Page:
Use this URL to cite or link to this record in EThOS: http://ethos.bl.uk/OrderDetails.do?uin=uk.bl.ethos.693511
Title: Inventory management in China : evidence from micro data
Author: Wang, Lulu
ISNI:       0000 0004 5923 1698
Awarding Body: Durham University
Current Institution: Durham University
Date of Award: 2016
Availability of Full Text:
Access from EThOS:
Access from Institution:
Abstract:
Inventory management has become a favorite topic in the literature. However, research focusing on inventory performance and management in China is quite limited. A good understanding of inventory control would provide valuable information about the mechanism through which a firm determines its target inventory level and adjusts the inventory volume. Moreover, this study also contributes to examine inventory management improvement and its implement in developing country. This research uses a large sample of firm-level panel data from China to study inventory management and performance from three aspects. First, using a variant of error-correction model, we empirically study the adjustment pattern of inventory and the effects of certain determinants on firms’ target inventory level with emphasis on industry heterogeneity over the period 2000-2009. We find strong evidence indicating a partial adjustment mechanism in short-run and the speeds of adjustment are various among different industries. From a long-run perspective, sales, ownership structure, political affiliation and managerial fixed cost are detected to be significant indicators of target inventory level. Second, we employ an asymmetric error-correction model to study the adjustment mechanism of inventory in different macro business regimes. We find that an asymmetric adjustment mechanism could be commonly claimed in short-run: firms tend to be more sensitive when they confront negative demand shocks. However, the indicators of target inventory level work symmetrically regardless of external business environment. Last, we test whether there is a link between innovation and inventory reduction. We find that total factor productivity (TFP) is a better indicator of innovation, and higher TFP contributes to a lower inventory volume. Moreover, when allowing the asymmetric adjustment mechanism, the impact of TPF is symmetric between the upswing and downswing of business cycle, which means the benefits of innovations are lasting and cannot be discharged by adverse economic environments.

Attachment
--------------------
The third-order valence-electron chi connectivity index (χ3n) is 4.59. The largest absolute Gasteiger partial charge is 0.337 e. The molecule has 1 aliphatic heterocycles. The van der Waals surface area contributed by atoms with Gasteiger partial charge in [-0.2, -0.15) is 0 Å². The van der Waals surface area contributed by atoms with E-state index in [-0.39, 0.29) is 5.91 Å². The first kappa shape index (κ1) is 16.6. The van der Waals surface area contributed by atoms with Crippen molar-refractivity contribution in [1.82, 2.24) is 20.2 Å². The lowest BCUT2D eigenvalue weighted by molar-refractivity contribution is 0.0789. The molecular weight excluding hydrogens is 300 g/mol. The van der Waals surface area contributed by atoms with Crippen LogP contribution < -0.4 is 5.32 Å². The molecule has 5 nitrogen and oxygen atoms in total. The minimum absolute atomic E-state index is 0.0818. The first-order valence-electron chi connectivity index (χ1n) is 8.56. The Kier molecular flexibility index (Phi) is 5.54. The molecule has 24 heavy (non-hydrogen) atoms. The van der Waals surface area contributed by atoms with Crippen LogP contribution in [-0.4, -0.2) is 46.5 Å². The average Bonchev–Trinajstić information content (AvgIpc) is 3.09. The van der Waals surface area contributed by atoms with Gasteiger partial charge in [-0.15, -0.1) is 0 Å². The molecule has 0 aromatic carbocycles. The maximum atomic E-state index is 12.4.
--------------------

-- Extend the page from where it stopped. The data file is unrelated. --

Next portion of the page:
Supervisor: Not available Sponsor: Not available
Qualification Name: Thesis (Ph.D.) Qualification Level: Doctoral
EThOS ID: uk.bl.ethos.693511  DOI: Not available
Share: